'Excellence and loyalty': Arbor Awards celebrate U of T's dedicated volunteers
Inmar Givoni knows how important it is to have strong female role models.
When she was completing her PhD in computer science at the University of Toronto in the Faculty of Arts & Science, there were few women leading the way in her industry.
Now at the top of her game as the director of machine learning for Kindred, an artificial intelligence company building robots, she spends countless hours mentoring students, speaking in panels and participating in events at U of T to ensure that the next generation of female tech whizzes have someone to look up to.
“I know there aren't a lot of women in the tech industry so I feel like this is one thing where I can make a slightly bigger difference,” she said.
Givoni is one of 95 volunteers honoured at this year’s Arbor Awards – a celebration of students, alumni, faculty, staff and community members who have lent their time and talent to a diverse range of university activities.
“You are our secret weapon,” U of T President Meric Gertler told the crowd of more than 450 current and past award recipients at a ceremony on Sept. 14.
“Our success is due in no small measure to the excellence, hard work, dedication and the loyalty of our volunteer leaders.”
He spoke of the diversity of the “amazing list" of Arbor Award recipients, a list that ranged from Jean Johnston, who serves as mock patients for nursing students, to Donald Sadoway, a chair in materials chemistry at the Massachusetts Institute of Technology named by Time magazine as one of 2012's "Top 100 Most Influential People in the World" for his research into the performance and longevity of portable power sources.
Sadoway, who is a U of T alumnus, remains dedicated to the Faculty of Applied Science & Engineering, helping to fundraise and serving on the department of materials science and engineering's advisory board.
U of T President Meric Gertler spoke of the diversity of the Arbor Award recipients, citing their excellence, hard work, dedication and loyalty (photo by Romi Levine)
Arbor recipients came from all over the world, including the United States, London and Hong Kong, to receive their awards.
“What they share are the qualities of generosity, passion and commitment,” said Barbara Dick, assistant vice-president, alumni relations.
The awards are inspired by the university’s motto – Velut Arbor Aevo – “May it grow as a tree through the ages.”
Volunteers are given oak leaf pins to symbolize the important role they play in the U of T “family tree,” said Dick.
“The alumni and friends have given their time, their skills, their passion to strengthen the roots and branches of our university.”
U of T News spoke with some of this year’s recipients to find out why they give back.
Givoni said she’s inspired by the new generation of computer scientists with whom she gets to work.
“What I'm seeing is very strong, independent, passionate and confident young women,” she said. “They're aware of the issues, they are participating in efforts to make things better. They themselves do outreach in high school and so on.”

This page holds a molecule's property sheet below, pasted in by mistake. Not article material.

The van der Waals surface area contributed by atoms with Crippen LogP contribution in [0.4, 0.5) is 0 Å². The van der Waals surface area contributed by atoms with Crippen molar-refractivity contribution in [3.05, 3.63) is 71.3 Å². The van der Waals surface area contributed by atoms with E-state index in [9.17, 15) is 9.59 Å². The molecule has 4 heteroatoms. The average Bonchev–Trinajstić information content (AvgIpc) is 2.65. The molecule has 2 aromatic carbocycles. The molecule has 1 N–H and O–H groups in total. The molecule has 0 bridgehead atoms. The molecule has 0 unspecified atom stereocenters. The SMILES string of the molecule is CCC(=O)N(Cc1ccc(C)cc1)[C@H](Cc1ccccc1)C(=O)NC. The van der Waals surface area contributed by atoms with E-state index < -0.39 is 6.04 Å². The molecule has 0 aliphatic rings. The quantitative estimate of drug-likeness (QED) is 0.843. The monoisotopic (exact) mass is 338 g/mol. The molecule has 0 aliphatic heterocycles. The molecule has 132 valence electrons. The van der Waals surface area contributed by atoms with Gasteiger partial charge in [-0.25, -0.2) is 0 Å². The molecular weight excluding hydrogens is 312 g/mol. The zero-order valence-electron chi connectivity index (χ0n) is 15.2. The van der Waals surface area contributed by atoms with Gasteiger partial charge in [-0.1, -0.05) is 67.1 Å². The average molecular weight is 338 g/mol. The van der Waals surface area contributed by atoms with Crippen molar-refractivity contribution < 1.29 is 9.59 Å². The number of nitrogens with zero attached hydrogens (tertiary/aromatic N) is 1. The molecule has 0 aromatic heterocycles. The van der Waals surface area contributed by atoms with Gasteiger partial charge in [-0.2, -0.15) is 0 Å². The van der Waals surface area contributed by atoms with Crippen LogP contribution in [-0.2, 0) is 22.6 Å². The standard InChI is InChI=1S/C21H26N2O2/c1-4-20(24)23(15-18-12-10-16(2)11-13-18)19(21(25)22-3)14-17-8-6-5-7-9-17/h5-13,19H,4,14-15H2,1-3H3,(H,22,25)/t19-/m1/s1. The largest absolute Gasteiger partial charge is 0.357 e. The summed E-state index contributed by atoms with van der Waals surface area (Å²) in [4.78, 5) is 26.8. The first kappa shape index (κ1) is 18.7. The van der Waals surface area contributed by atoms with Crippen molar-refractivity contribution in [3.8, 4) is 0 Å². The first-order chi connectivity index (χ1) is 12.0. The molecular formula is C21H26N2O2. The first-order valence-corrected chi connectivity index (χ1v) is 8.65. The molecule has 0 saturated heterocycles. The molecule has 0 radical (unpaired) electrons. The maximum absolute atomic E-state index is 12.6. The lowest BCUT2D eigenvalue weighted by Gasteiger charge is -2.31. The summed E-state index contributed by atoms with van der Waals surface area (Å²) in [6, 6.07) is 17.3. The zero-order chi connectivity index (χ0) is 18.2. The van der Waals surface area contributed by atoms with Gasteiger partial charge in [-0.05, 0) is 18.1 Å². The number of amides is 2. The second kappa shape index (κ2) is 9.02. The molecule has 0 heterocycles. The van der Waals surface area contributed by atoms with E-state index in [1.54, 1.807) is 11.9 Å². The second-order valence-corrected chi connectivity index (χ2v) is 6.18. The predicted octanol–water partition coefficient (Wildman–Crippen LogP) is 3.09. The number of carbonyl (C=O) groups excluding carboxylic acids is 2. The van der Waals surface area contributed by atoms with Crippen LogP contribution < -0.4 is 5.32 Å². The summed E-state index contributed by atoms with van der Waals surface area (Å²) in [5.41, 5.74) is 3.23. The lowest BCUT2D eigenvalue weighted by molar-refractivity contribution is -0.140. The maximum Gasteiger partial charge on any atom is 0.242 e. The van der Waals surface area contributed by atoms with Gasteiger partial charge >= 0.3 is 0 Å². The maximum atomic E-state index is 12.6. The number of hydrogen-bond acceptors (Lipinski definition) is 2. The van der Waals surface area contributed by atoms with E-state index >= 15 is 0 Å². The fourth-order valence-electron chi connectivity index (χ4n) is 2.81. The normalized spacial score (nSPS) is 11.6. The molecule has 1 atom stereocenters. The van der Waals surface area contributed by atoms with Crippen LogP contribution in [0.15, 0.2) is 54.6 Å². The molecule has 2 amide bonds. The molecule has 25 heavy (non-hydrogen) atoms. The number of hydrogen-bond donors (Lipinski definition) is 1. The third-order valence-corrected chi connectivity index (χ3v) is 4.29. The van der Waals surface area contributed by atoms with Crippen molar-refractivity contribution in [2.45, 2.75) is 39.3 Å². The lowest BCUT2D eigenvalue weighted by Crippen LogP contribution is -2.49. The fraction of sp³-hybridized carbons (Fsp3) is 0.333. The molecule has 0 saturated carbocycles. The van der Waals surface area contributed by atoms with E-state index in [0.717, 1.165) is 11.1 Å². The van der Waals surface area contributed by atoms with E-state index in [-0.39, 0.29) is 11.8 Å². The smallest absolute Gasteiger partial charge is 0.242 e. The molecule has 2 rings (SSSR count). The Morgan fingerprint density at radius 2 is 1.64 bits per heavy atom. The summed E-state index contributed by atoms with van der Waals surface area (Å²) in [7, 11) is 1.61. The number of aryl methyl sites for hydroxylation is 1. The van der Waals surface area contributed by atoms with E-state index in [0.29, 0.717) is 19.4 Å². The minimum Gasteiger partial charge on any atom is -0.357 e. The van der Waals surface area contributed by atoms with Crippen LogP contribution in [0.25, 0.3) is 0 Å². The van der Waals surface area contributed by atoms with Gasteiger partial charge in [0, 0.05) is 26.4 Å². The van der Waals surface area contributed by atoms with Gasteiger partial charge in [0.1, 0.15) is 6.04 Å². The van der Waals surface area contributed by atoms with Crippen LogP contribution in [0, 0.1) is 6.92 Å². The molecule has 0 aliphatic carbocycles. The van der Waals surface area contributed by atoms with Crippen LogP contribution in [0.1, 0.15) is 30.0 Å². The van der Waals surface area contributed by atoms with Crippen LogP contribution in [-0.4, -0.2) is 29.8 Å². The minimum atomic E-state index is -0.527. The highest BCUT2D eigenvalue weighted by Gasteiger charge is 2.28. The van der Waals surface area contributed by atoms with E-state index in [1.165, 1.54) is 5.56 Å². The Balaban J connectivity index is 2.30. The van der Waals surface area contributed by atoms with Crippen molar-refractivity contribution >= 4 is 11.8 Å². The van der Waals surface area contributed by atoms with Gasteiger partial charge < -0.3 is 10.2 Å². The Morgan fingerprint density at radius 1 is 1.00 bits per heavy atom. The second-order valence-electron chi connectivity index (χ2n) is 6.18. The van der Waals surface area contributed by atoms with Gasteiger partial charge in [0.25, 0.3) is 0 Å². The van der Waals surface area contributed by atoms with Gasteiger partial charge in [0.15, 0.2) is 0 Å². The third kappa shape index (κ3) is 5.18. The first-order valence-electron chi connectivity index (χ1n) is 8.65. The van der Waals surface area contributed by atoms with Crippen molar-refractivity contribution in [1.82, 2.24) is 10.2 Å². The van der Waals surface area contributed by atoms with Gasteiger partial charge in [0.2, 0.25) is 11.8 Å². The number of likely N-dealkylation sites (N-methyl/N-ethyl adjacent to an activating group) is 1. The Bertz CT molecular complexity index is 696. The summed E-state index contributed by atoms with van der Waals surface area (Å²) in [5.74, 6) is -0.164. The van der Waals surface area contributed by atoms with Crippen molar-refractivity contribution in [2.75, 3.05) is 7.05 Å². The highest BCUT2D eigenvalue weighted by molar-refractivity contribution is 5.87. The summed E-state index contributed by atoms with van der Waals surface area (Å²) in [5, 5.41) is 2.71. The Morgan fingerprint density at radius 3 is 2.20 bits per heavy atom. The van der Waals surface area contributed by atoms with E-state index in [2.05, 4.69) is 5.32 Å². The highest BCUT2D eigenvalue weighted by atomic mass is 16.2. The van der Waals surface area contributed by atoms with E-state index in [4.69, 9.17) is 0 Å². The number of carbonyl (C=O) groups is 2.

Maggie Wente and Bryce Edwards met when completing their law degree at U of T and are now partners at Olthuis, Kleer, Townshend LLP, which supports Indigenous communities in Canada.
They work with law students at U of T on the Kawaskimhon moot, simulated court proceedings “based around First Nations traditions,” said Edwards.
“The moot is enormously important because there isn't a lot of presence yet of First Nations traditions within the law school,” he said.
Wente also mentors Indigenous law students. “I'm an Indigenous person as well and a lot of Indigenous students, when they go to law school, feel displaced, like maybe they don't belong and I think it's important to show them that there's a place in the legal profession for Indigenous people.”
Ines Lucia Fernandez Valdivieso came to the ceremony from London, U.K., where she now lives and works.
As an industrial engineering alumna in the Faculty of Applied Science & Engineering, Fernandez Valdivieso continues to mentor and support U of T students.
She’s also involved with the Lester B. Pearson International Scholarships, helping to evaluate students.
“Their stories are amazing,” she said.
Fernandez Valdivieso says her Arbor Award was unexpected but appreciated. “People who volunteer don't do it for an award, we do it from our hearts,” she said.
The volunteer work Johnston and Mary Harris do always gets the loudest applause from the audience: They’re mock patients in the Lawrence S. Bloomberg Faculty of Nursing, helping student nurses perfect their assessment skills.
“I understand it's very helpful to the potential nurses,” said Johnston.
And the job has some serious perks.
“We go in our pajamas and housecoat and our winter clothes,” said Harris, who received her award last year. “It goes on all day and you get a wonderful lunch.”
Elizabeth Day got to celebrate an important milestone this year with the Hart House Orchestra, which she’s been a part of since 2000.
To celebrate its 40th anniversary, Day helped organize a trip to New York City, where the orchestra performed at the iconic Carnegie Hall.
“It's every classical musician's dream to say they've played in Carnegie Hall and indeed it was,” said Day, who is a course co-ordinator for U of T Mississauga’s Academy of Medicine.
“The hall was magnificent, lovely to look at and beautiful to play in from a musician's perspective. It was overwhelming for a lot of us, but once we got over that, we could play.”